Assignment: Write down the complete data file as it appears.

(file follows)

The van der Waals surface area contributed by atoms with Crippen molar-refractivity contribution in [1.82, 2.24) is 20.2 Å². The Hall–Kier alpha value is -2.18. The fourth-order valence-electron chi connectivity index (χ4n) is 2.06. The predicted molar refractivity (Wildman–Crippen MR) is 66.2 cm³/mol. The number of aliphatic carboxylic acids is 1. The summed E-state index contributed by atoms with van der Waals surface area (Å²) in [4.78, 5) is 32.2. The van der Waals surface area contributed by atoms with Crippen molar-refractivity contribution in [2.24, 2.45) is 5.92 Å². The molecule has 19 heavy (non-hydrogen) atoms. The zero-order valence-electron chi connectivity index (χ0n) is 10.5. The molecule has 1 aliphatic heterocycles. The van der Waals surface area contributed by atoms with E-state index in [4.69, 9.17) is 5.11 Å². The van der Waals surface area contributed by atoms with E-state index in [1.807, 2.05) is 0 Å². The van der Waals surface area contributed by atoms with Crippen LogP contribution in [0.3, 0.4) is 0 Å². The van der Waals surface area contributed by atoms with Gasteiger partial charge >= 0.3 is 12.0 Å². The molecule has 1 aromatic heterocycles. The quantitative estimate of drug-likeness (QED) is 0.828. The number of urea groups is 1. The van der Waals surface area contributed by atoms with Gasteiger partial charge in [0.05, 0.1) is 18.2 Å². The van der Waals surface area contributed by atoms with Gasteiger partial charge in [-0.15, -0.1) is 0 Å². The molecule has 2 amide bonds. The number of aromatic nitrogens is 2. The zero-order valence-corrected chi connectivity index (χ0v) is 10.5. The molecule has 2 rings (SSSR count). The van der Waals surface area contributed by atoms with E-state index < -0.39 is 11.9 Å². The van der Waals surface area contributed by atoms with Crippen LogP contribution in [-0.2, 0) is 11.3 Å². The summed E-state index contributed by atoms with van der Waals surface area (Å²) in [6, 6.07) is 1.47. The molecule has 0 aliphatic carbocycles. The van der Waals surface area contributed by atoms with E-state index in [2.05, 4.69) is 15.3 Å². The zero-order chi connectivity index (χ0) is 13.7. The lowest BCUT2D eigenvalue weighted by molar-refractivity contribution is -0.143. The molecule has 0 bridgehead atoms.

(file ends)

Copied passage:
The van der Waals surface area contributed by atoms with Crippen molar-refractivity contribution in [1.82, 2.24) is 20.2 Å². The Hall–Kier alpha value is -2.18. The fourth-order valence-electron chi connectivity index (χ4n) is 2.06. The predicted molar refractivity (Wildman–Crippen MR) is 66.2 cm³/mol. The number of aliphatic carboxylic acids is 1. The summed E-state index contributed by atoms with van der Waals surface area (Å²) in [4.78, 5) is 32.2. The van der Waals surface area contributed by atoms with Crippen molar-refractivity contribution in [2.24, 2.45) is 5.92 Å². The molecule has 19 heavy (non-hydrogen) atoms. The zero-order valence-electron chi connectivity index (χ0n) is 10.5. The molecule has 1 aliphatic heterocycles. The van der Waals surface area contributed by atoms with E-state index in [4.69, 9.17) is 5.11 Å². The van der Waals surface area contributed by atoms with E-state index in [1.807, 2.05) is 0 Å². The van der Waals surface area contributed by atoms with Crippen LogP contribution in [0.3, 0.4) is 0 Å². The van der Waals surface area contributed by atoms with Gasteiger partial charge >= 0.3 is 12.0 Å². The molecule has 1 aromatic heterocycles. The quantitative estimate of drug-likeness (QED) is 0.828. The number of urea groups is 1. The van der Waals surface area contributed by atoms with Gasteiger partial charge in [0.05, 0.1) is 18.2 Å². The van der Waals surface area contributed by atoms with Gasteiger partial charge in [-0.15, -0.1) is 0 Å². The molecule has 2 amide bonds. The number of aromatic nitrogens is 2. The zero-order valence-corrected chi connectivity index (χ0v) is 10.5. The molecule has 2 rings (SSSR count). The van der Waals surface area contributed by atoms with E-state index < -0.39 is 11.9 Å². The van der Waals surface area contributed by atoms with Crippen LogP contribution in [-0.2, 0) is 11.3 Å². The summed E-state index contributed by atoms with van der Waals surface area (Å²) in [6, 6.07) is 1.47. The molecule has 0 aliphatic carbocycles. The van der Waals surface area contributed by atoms with E-state index in [2.05, 4.69) is 15.3 Å². The zero-order chi connectivity index (χ0) is 13.7. The lowest BCUT2D eigenvalue weighted by molar-refractivity contribution is -0.143. The molecule has 0 bridgehead atoms.